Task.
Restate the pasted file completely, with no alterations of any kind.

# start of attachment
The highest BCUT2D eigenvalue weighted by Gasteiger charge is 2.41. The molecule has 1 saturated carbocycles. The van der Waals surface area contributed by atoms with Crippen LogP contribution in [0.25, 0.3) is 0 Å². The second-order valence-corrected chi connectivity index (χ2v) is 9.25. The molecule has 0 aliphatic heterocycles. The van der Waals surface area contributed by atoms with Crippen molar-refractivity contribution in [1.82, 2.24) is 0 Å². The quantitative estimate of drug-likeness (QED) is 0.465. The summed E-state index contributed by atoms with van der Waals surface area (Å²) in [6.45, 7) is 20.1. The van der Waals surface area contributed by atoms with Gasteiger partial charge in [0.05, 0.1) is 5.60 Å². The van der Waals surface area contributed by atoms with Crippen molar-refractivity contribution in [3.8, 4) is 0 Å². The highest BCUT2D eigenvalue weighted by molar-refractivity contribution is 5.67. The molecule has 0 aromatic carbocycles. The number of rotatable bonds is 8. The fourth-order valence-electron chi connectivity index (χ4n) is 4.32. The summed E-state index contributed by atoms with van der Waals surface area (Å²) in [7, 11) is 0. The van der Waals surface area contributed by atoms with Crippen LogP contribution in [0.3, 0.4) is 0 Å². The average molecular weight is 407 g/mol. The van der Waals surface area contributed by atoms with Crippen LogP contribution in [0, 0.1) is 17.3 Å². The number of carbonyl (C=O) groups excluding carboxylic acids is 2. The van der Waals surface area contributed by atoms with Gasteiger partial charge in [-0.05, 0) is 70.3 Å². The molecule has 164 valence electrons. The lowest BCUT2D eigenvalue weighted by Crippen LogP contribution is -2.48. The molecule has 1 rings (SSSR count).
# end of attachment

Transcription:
The highest BCUT2D eigenvalue weighted by Gasteiger charge is 2.41. The molecule has 1 saturated carbocycles. The van der Waals surface area contributed by atoms with Crippen LogP contribution in [0.25, 0.3) is 0 Å². The second-order valence-corrected chi connectivity index (χ2v) is 9.25. The molecule has 0 aliphatic heterocycles. The van der Waals surface area contributed by atoms with Crippen molar-refractivity contribution in [1.82, 2.24) is 0 Å². The quantitative estimate of drug-likeness (QED) is 0.465. The summed E-state index contributed by atoms with van der Waals surface area (Å²) in [6.45, 7) is 20.1. The van der Waals surface area contributed by atoms with Gasteiger partial charge in [0.05, 0.1) is 5.60 Å². The van der Waals surface area contributed by atoms with Crippen molar-refractivity contribution in [3.8, 4) is 0 Å². The highest BCUT2D eigenvalue weighted by molar-refractivity contribution is 5.67. The molecule has 0 aromatic carbocycles. The number of rotatable bonds is 8. The fourth-order valence-electron chi connectivity index (χ4n) is 4.32. The summed E-state index contributed by atoms with van der Waals surface area (Å²) in [7, 11) is 0. The van der Waals surface area contributed by atoms with Crippen LogP contribution in [0.3, 0.4) is 0 Å². The average molecular weight is 407 g/mol. The van der Waals surface area contributed by atoms with Crippen LogP contribution in [0, 0.1) is 17.3 Å². The number of carbonyl (C=O) groups excluding carboxylic acids is 2. The van der Waals surface area contributed by atoms with Gasteiger partial charge in [-0.05, 0) is 70.3 Å². The molecule has 164 valence electrons. The lowest BCUT2D eigenvalue weighted by Crippen LogP contribution is -2.48. The molecule has 1 rings (SSSR count).